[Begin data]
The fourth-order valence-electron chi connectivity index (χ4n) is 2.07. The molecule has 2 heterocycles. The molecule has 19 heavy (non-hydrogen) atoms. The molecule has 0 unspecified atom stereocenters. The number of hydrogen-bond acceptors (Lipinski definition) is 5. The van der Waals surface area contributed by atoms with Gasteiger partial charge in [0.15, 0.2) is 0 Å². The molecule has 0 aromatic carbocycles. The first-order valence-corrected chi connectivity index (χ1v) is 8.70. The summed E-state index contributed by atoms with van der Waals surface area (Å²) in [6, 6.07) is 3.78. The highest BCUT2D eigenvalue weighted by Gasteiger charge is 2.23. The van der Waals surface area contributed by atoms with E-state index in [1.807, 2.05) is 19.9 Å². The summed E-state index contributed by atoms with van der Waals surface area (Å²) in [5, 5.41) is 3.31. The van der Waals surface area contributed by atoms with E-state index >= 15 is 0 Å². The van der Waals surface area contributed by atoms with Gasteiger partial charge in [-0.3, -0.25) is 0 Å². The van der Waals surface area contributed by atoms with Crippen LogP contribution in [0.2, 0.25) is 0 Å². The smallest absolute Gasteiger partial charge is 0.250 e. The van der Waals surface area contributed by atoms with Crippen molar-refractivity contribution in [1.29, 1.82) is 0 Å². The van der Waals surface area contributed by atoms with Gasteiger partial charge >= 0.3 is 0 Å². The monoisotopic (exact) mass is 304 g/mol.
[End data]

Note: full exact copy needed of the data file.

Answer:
The fourth-order valence-electron chi connectivity index (χ4n) is 2.07. The molecule has 2 heterocycles. The molecule has 19 heavy (non-hydrogen) atoms. The molecule has 0 unspecified atom stereocenters. The number of hydrogen-bond acceptors (Lipinski definition) is 5. The van der Waals surface area contributed by atoms with Gasteiger partial charge in [0.15, 0.2) is 0 Å². The molecule has 0 aromatic carbocycles. The first-order valence-corrected chi connectivity index (χ1v) is 8.70. The summed E-state index contributed by atoms with van der Waals surface area (Å²) in [6, 6.07) is 3.78. The highest BCUT2D eigenvalue weighted by Gasteiger charge is 2.23. The van der Waals surface area contributed by atoms with E-state index in [1.807, 2.05) is 19.9 Å². The summed E-state index contributed by atoms with van der Waals surface area (Å²) in [5, 5.41) is 3.31. The van der Waals surface area contributed by atoms with E-state index >= 15 is 0 Å². The van der Waals surface area contributed by atoms with Gasteiger partial charge in [-0.3, -0.25) is 0 Å². The van der Waals surface area contributed by atoms with Crippen LogP contribution in [0.2, 0.25) is 0 Å². The smallest absolute Gasteiger partial charge is 0.250 e. The van der Waals surface area contributed by atoms with Crippen molar-refractivity contribution in [1.29, 1.82) is 0 Å². The van der Waals surface area contributed by atoms with Gasteiger partial charge >= 0.3 is 0 Å². The monoisotopic (exact) mass is 304 g/mol.